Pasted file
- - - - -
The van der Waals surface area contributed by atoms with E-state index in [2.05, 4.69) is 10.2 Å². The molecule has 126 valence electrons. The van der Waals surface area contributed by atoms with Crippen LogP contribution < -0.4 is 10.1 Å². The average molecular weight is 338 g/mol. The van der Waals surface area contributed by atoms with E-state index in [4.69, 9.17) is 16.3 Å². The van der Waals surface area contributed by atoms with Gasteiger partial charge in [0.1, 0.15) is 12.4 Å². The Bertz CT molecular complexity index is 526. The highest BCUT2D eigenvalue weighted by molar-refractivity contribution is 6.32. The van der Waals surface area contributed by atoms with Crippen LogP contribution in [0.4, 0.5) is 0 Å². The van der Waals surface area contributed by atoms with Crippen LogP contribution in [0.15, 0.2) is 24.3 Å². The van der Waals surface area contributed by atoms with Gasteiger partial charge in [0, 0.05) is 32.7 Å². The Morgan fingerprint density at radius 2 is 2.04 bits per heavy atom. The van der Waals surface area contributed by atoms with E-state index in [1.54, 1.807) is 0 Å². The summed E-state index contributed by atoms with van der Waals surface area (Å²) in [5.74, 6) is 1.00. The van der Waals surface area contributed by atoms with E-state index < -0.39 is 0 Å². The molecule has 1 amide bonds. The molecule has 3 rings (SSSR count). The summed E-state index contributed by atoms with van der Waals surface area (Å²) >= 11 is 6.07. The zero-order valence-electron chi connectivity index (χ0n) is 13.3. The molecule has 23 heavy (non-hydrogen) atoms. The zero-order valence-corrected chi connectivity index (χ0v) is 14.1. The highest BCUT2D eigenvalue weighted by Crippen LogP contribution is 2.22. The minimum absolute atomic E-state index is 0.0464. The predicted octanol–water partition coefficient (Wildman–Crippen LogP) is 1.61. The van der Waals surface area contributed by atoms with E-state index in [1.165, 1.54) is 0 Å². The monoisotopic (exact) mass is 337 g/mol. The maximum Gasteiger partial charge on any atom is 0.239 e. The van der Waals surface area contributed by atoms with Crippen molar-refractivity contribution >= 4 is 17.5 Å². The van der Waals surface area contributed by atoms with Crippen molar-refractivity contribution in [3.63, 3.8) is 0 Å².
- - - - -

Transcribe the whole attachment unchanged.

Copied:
The van der Waals surface area contributed by atoms with E-state index in [2.05, 4.69) is 10.2 Å². The molecule has 126 valence electrons. The van der Waals surface area contributed by atoms with Crippen LogP contribution < -0.4 is 10.1 Å². The average molecular weight is 338 g/mol. The van der Waals surface area contributed by atoms with E-state index in [4.69, 9.17) is 16.3 Å². The van der Waals surface area contributed by atoms with Gasteiger partial charge in [0.1, 0.15) is 12.4 Å². The Bertz CT molecular complexity index is 526. The highest BCUT2D eigenvalue weighted by molar-refractivity contribution is 6.32. The van der Waals surface area contributed by atoms with Crippen LogP contribution in [0.4, 0.5) is 0 Å². The van der Waals surface area contributed by atoms with Crippen LogP contribution in [0.15, 0.2) is 24.3 Å². The van der Waals surface area contributed by atoms with Gasteiger partial charge in [0, 0.05) is 32.7 Å². The Morgan fingerprint density at radius 2 is 2.04 bits per heavy atom. The van der Waals surface area contributed by atoms with E-state index in [1.54, 1.807) is 0 Å². The summed E-state index contributed by atoms with van der Waals surface area (Å²) in [5.74, 6) is 1.00. The van der Waals surface area contributed by atoms with E-state index < -0.39 is 0 Å². The molecule has 1 amide bonds. The molecule has 3 rings (SSSR count). The summed E-state index contributed by atoms with van der Waals surface area (Å²) >= 11 is 6.07. The zero-order valence-electron chi connectivity index (χ0n) is 13.3. The molecule has 23 heavy (non-hydrogen) atoms. The zero-order valence-corrected chi connectivity index (χ0v) is 14.1. The highest BCUT2D eigenvalue weighted by Crippen LogP contribution is 2.22. The minimum absolute atomic E-state index is 0.0464. The predicted octanol–water partition coefficient (Wildman–Crippen LogP) is 1.61. The van der Waals surface area contributed by atoms with E-state index in [1.165, 1.54) is 0 Å². The monoisotopic (exact) mass is 337 g/mol. The maximum Gasteiger partial charge on any atom is 0.239 e. The van der Waals surface area contributed by atoms with Crippen molar-refractivity contribution >= 4 is 17.5 Å². The van der Waals surface area contributed by atoms with Crippen molar-refractivity contribution in [3.63, 3.8) is 0 Å².